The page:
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Do you read poetry to inspire your writing?  (I know you poets out there – Lyn, Luanne – do!)

I  used to be overwhelmed by poetry.  I felt like I would never understand it, I felt dumb when I didn’t “get” a poem, and I didn’t think I’d enjoy reading poetry, to be honest.  There were some favorites over the years, but mostly I stuck to fiction.  But then I decided to subscribe to “Poem of the Day” from the Poetry Foundation, and I started to use a line or a phrase from the Poem of the Day for inspiration to start my daily writing.  And after several months I started to see some of the same names again, or a particular poem stuck in my mind (like Lucille Clifton’s “homage to my hips”: “. . . these hips/are free hips./they don’t like to be held back./these hips have never been enslaved. . . “).  And now?  I have a great variety of favorites poems and poets.  And I try not to try too hard to understand the meaning of a poem.  I try to just experience it!

What is your favorite poem?  Or poet?  What poem or poet would you recommend to a friend or young person, who may be just starting to read poetry?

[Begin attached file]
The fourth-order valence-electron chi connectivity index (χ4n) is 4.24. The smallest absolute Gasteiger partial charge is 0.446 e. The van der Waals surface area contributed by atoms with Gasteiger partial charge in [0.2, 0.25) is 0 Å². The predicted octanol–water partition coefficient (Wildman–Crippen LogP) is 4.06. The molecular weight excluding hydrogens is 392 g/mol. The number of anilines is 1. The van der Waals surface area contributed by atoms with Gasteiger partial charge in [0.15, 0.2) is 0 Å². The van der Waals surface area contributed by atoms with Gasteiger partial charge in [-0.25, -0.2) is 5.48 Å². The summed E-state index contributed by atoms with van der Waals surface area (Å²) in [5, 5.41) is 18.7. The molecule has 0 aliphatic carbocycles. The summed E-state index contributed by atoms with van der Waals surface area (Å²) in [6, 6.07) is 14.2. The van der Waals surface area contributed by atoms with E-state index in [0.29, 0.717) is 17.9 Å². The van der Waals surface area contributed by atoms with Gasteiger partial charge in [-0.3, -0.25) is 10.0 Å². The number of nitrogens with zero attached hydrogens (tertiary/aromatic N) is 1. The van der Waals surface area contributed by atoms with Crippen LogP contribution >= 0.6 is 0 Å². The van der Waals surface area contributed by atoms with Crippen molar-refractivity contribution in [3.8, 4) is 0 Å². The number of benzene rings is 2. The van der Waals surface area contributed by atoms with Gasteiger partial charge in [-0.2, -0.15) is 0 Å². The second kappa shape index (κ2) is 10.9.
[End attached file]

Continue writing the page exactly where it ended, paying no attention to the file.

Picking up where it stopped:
Ah! April is National Poetry Month!

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Poetry by Jameson Fink is licensed under a Creative Commons Attribution 4.0 International License.

Did you know April is National Poetry Month?  – I only realized it yesterday when I saw a notice in my local public library.  How did I miss this?  So embarrassing!

If you are like me, you may be a reluctant poet – someone who feels they don’t know enough about poetry to write it well, but who keeps learning and striving and experimenting with writing poems.  If you are already a confident poet, kudos to you!  And Happy National Poetry Month!

Who are your favorite poets?  I truly enjoy many poets’ work, but I especially like W. S. Merwin, Joy Harjo, Rita Dove, William Carlos Williams, Langston Hughes, Robert Pinsky, and Ted Kooser and Billy Collins.  – and more.  Gosh, just being able to list poets I enjoy makes me feel more confident about my own work as a poet.